x Abu Dhabi, UAEWednesday 24 January 2018

Schools to open mental health clinics

Psychiatric clinics will be opened in school health centres under a plan to improve children's mental and physical health.

DUBAI // Psychiatric clinics will be opened in school health centres under a plan to improve children's mental and physical health. Experts say mental health problems are often not identified and are sometimes hidden by parents because of the stigma attached. Because of a lack of awareness and understanding, common psychiatric disorders such as attention deficit hyperactivity disorder (ADHD) are often mistaken as bad behaviour and the child is punished rather than treated for the condition.

Dr Fawzia al Jaziri, the director of school health at the Ministry of Health, said: "There are some reported problems with children and mental health but parents sometimes hide the information. They do not want to disclose them because of the stigma about mental health. We have a few statistics, but it is underreported and we do not have the whole picture." Dr Jaziri said ADHD was one of the most common problems experienced by children; around two children in every 30 will develop it.

"It goes undiagnosed a lot of the time," she said. "Parents may just think their child is not listening or responding and they punish them. The child will then feel guilty about it but does not understand his own behaviour. He is unaware of why he behaves the way he does." ADHD symptoms include a short attention span, restlessness, being easily distracted and fidgeting. These characteristics are often just mistaken as bad behaviour, Dr Jaziri said.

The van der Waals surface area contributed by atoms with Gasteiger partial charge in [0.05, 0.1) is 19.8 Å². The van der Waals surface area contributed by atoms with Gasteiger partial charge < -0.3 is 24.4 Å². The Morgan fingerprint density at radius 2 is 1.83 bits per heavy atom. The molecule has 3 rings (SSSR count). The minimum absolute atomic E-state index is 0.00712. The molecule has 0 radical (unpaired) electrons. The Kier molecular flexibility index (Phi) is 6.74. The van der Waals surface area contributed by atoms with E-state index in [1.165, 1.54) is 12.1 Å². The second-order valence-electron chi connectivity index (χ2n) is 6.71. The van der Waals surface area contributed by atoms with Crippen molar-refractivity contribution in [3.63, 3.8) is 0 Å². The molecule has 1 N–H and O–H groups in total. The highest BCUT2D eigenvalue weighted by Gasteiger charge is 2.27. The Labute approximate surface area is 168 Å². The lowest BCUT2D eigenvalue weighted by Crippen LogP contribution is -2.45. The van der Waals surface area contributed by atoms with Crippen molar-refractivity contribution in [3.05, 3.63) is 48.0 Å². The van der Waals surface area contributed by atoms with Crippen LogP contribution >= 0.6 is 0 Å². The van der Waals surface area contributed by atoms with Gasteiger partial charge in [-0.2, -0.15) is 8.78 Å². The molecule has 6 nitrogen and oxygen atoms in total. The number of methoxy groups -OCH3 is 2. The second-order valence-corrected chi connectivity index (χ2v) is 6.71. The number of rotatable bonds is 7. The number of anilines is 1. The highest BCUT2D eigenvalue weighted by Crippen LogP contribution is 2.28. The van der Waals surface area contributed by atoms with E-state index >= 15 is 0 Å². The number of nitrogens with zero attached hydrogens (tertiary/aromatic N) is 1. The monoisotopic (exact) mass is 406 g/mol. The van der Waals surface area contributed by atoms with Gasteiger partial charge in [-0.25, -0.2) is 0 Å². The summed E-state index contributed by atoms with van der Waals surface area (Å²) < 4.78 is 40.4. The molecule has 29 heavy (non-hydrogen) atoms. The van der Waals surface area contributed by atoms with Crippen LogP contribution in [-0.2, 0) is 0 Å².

Humaid Mohammed Obaid al Qattami, the Minister of Health, stressed at a symposium this week the need to set up clinics fully equipped to deal with mental health issues in all school health centres. The ministry, which has jurisdiction over the northern Emirates, disclosed earlier that it would carry out a comprehensive review of children's mental and physical states to slow growing rates of obesity and improve their mental health.

Speaking at the symposium at the Al Baraha Hospital in Dubai, Dr Mahmoud Fikri, the executive director of health policies at the ministry, said the ministry had carried out training programmes to help teachers and medical staff deal better with children's mental health. "The school health programme is aimed at providing prevention and early detection of mental disorders by emphasising the necessity of teaching life skills, which enhance the health of school students and allow for a good environment for mental health," Dr Fikri said.

He also said a questionnaire form and an action plan were approved to identify major mental disorders students suffer from. Parents will fill out the questionnaire and the children will be examined by a doctor, with mental health and obesity highest on the agenda. "This will be followed by a thorough examination of data, on the basis of which the doctor will decide whether the student needs to be referred to the psychologist or to a psychiatrist," Dr Fikri said.

Pupils who took part in the Global School-based Student Health survey were aged 13-15 and came from Abu Dhabi, Dubai, Sharjah and the northern Emirates. munderwood@thenational.ae